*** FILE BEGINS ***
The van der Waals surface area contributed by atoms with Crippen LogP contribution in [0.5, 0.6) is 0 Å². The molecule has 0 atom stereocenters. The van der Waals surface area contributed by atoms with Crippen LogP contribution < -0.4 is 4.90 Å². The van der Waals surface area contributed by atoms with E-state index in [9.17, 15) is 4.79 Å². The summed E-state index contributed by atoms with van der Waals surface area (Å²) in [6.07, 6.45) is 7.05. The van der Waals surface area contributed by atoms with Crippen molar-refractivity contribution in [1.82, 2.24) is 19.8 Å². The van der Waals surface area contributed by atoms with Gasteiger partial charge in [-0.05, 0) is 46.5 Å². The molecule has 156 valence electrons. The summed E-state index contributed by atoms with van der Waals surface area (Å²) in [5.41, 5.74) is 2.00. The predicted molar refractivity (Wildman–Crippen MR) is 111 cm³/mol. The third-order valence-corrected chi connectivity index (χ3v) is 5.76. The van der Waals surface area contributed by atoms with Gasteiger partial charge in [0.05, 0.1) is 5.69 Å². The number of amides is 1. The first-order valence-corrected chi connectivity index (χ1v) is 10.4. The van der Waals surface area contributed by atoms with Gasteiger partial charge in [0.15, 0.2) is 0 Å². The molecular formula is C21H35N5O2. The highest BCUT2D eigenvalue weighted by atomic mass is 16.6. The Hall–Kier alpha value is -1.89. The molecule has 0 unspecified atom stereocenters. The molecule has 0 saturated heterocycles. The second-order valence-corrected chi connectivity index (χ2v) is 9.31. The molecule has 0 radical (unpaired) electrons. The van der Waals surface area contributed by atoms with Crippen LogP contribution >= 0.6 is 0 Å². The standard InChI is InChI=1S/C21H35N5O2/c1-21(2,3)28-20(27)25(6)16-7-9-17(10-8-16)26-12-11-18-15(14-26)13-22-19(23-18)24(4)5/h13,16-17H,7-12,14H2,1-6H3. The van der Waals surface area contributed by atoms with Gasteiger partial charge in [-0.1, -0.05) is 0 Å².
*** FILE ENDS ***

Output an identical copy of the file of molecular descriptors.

The van der Waals surface area contributed by atoms with Crippen LogP contribution in [0.5, 0.6) is 0 Å². The molecule has 0 atom stereocenters. The van der Waals surface area contributed by atoms with Crippen LogP contribution < -0.4 is 4.90 Å². The van der Waals surface area contributed by atoms with E-state index in [9.17, 15) is 4.79 Å². The summed E-state index contributed by atoms with van der Waals surface area (Å²) in [6.07, 6.45) is 7.05. The van der Waals surface area contributed by atoms with Crippen molar-refractivity contribution in [1.82, 2.24) is 19.8 Å². The van der Waals surface area contributed by atoms with Gasteiger partial charge in [-0.05, 0) is 46.5 Å². The molecule has 156 valence electrons. The summed E-state index contributed by atoms with van der Waals surface area (Å²) in [5.41, 5.74) is 2.00. The predicted molar refractivity (Wildman–Crippen MR) is 111 cm³/mol. The third-order valence-corrected chi connectivity index (χ3v) is 5.76. The van der Waals surface area contributed by atoms with Gasteiger partial charge in [0.05, 0.1) is 5.69 Å². The number of amides is 1. The first-order valence-corrected chi connectivity index (χ1v) is 10.4. The van der Waals surface area contributed by atoms with Gasteiger partial charge in [0.15, 0.2) is 0 Å². The molecular formula is C21H35N5O2. The highest BCUT2D eigenvalue weighted by atomic mass is 16.6. The Hall–Kier alpha value is -1.89. The molecule has 0 unspecified atom stereocenters. The molecule has 0 saturated heterocycles. The second-order valence-corrected chi connectivity index (χ2v) is 9.31. The molecule has 0 radical (unpaired) electrons. The van der Waals surface area contributed by atoms with Crippen LogP contribution >= 0.6 is 0 Å². The standard InChI is InChI=1S/C21H35N5O2/c1-21(2,3)28-20(27)25(6)16-7-9-17(10-8-16)26-12-11-18-15(14-26)13-22-19(23-18)24(4)5/h13,16-17H,7-12,14H2,1-6H3. The van der Waals surface area contributed by atoms with Gasteiger partial charge in [-0.1, -0.05) is 0 Å².